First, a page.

opened in 1880. It was 838 feet long (about 255 metres) when opened but
extensions in 1894 and 1909 took the length to more than 1000 feet (about 305
The photo of Bournemouth Pier was taken from East Cliff. It\u2019s difficult to put a
date to the photo but cars and a bus are visible so my guess would be just prior
to the First World War (perhaps around 1910 or so?).
The last English photo in the collection is of the Great Doward in Herefordshire,
site of the Doward Caves, one of the places in which King Arthur and his
knights are said to be waiting until England should need them again. The town
of Great Doward is on the River Wye, which can be seen in the photo. I\u2019m not
sure where King Arthur\u2019s Cave might be relative to this photo.
The legends of King Arthur are still reverberating in popular culture as they
have done since the publication of Geoffrey of Monmouth\u2019sHistoria Regum
German and French literature of subsequent Centuries. Indeed the French
writer Chretien de Troyes started the whole romanticisation of the Arthurian
legend by adding, among other things, the quest for the Holy Grail into the
story, which brings us right up to Dan Brown and the Da Vinci Code, by way of
Thomas Mallory\u2019sMorte D\u2019Arthur and Tennyson\u2019sIdylls of the King.
Along this long and winding trail a great many accretions have been added to
the story, from beautiful damsels in distress, adulteries, murders, and even
\u201cjoyous sprites\u201d as recounted inIdylls of the King:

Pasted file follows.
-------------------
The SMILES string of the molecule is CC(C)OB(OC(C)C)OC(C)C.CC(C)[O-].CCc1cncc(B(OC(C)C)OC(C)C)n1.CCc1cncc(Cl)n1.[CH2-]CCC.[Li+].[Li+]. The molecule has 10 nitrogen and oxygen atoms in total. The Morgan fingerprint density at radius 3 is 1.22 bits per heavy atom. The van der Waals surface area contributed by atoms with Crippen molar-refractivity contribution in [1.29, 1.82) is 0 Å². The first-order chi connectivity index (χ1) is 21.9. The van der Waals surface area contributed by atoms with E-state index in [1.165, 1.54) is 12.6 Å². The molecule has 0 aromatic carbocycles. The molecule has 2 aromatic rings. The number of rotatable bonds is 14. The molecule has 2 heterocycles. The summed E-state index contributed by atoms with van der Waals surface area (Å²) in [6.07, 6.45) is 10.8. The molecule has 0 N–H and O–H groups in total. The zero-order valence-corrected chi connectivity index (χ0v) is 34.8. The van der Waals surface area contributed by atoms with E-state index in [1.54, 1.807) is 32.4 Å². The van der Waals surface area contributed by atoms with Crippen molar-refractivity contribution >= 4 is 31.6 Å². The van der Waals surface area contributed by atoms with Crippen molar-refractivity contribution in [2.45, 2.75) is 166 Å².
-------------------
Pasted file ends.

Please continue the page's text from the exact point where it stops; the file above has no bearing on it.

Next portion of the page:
\u201cAnd still at evenings on before his horse
The flickering fairy-circle wheeled and broke
Flying, and linked again, and wheeled and broke
Flying, for all the land was full of life.\u201d
The picture of the sprites is by Gustave Dor\u00e9, the French artist, who illustrated
Tennyson\u2019s epic poem in the late 19th Century. Dor\u00e9 was highly successful as
an illustrator because his engravings were completely in tune with the romantic
outlook of the Victorian era, the era of the Grand Tour par excellance.
As Graham Phillips writes in a recent book about Arthur: \u201cTravelling the length
and breadth of the British Isles, we discover a wealth of Arthurian legend; in
every part of the land the great king lives on in folklore. Tales tell how he was
born here or died there; that he fought a dragon in this valley, or killed a giant
on that mountain. There are Arthur's Hills, Arthur's Stones and Arthur's Caves.
King Arthur features in more legends attached to ancient sites in England and
Wales than any other character.\u201d
Phillips adds, somewhat sardonically: \u201cThe world over, King Arthur is a
But back to our tour \u2013 next stop, Paris!
And what could more excitingly symbolise the City of Light than the Eiffel
The Eiffel Tower has become the quintessential sight that tells you that you are
in Paris, for so long the centre of culture and all that was modern in the world.
The modernism of the Eiffel Tower was and is not accidental, after all was built as the entrance to the Exposition Universelle
held to mark the 100th anniversary of the French Revolution, \u201cthe best of times, the worst of times\u201d, which brought politics
into the modern era much as the Industrial Revolution forced the processes of production into modern modes.
And the Eiffel Tower was, with its 7 300 tons of \u201cpuddled iron\u201d in 18 000 pieces, held together with more than two million
rivets, built by some 300 workers, a potent symbol of industrialisation. It was at the time of its building (it was completed in
March 1889) the tallest tower in the world, a distinction it held until it was overtaken in 1930 by the Chrysler Building in New